At the expiration of some two weeks the publisher was again enabled to issue the paper, reduced to one-half it original size, and continued its publication until the 18th day of June of that year, when the proprietor having, disposed of the damage and almost demolished material, the Banner gave place to the MERCED DEMOCRAT, edited and published by Wm. Pierce, alias Wm. Hall. The DEMOCRAT was published three weeks only, when it career was brought to a close by the arrest of its editor and publisher, and his imprisonment at Alcatroz.

In September of the same year, the DEMOCRATIC RECORD was established by F. C. Lawrence, who continued its publication three months, when the capital of the publisher having become exhausted, and the business not proving remunerative, the enterprise was abandoned, and the county was again without a newspaper until May 13th, 1865, when the MERCED HERALD was started, with P. D. Wigginton and Jas. W. Robertson as its editors and publishers. The paper was continued until September 30th under their management, when Mr. Wigginton withdrew from the paper, leaving it under the management of Mr. Robertson, who continued its sole manager, with the exception of a few weeks only, when J. B. Kennedy was associated with him as publisher, until November 10th, 1866. At this time W. J. Collier was associated with the proprietor in the management of the paper, and continued to assist in its publication until May 11, 1867 when the prospects of the paper were so bright that the publishers were induced to enlarge the paper by the addition of column to each page, making it a six column paper. It continued to prosper under the above management until July the 20th, of the same year, when Mr. Collier with drew, leaving Judge Robertson again the sole conductor, who continued it in its career of prosperity until Oct. 12th, of same year, when the property was purchased by L. W. Talbott, who became the editor, and associated with him Mr. Wiekham as one of the publishers. Under the editorial conduct of Talbott the paper languished for thirteen weeks at the expiration of which time the editor announced its demise in the following unique style:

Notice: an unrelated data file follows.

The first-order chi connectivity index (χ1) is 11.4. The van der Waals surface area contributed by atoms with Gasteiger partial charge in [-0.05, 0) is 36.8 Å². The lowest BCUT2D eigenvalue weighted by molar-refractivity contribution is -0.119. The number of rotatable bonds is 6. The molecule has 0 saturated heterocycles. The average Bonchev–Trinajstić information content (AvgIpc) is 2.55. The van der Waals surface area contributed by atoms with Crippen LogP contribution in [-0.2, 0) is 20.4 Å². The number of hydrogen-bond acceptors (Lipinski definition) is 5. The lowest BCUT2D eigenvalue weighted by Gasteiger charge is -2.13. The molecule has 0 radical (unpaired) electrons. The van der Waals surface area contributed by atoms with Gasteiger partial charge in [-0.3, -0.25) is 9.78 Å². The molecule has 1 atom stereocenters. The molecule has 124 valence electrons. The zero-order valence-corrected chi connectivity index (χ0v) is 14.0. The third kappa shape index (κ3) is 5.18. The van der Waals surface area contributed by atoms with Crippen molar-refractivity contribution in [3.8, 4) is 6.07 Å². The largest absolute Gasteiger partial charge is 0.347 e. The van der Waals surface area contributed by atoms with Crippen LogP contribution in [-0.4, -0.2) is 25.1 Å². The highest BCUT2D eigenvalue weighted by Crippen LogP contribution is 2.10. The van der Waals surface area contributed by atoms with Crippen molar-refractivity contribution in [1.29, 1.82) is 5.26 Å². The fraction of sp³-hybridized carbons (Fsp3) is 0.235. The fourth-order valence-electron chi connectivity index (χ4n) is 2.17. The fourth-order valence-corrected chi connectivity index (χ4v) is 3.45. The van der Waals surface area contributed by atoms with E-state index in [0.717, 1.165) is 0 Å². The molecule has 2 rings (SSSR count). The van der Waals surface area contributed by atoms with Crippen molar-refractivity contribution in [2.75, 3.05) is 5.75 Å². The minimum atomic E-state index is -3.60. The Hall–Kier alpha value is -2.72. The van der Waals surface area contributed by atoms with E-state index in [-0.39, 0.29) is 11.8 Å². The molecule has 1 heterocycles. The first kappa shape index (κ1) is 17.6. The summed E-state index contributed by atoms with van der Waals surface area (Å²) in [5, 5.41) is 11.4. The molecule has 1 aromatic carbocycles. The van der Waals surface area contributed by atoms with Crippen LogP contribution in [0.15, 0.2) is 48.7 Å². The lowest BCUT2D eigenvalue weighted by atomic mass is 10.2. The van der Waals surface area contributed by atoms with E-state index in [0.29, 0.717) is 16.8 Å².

TO OUR SUBSCRIBERS. Difficulties and disappointments have arisen since we took charge of the HERALD, which no ordinary prudence or foresight could have guarded against. Continued sickness in our family, and with the employees of the office, floods, bad roads, uncertainty of the mails, and the difficulty of obtaining material from below, prevents us from being master of the situation, and compels us, with regret, to announce to you, our patrons, that the publication of the HERALD has not been what we intended it should be a paper of which our county will be proud, and with which our subscribers will be pleased. With this declaration of our determination, we hope you will bear with us until we can go below and make such permanent arrangements as will prevent any hitches or after-claps in the future publication of the HERALD."

The publication of the HERALD after the above announcement remained suspended until August the 22nd, 1868, when it was resuscitated by R. J. Steele, who published it one year, when it publication ceased and Mr. Steel established in its stead the SAN JOAQUIN VALLEY ARGUS, which appeared on the 28th day of August, 1869, and has since been, and is now, the only newspaper in the county. From 1865 up to the present time the population and the business of the town has increased regularly and at this time there are about sixty families settled and living in the town.

The population of the county has increased proportionately with that of the town, having more than trebled in number since 1865. This is due to the rapid development of the capabilities of the soil of the county for the production of the various cereals raised on the Pacific coast.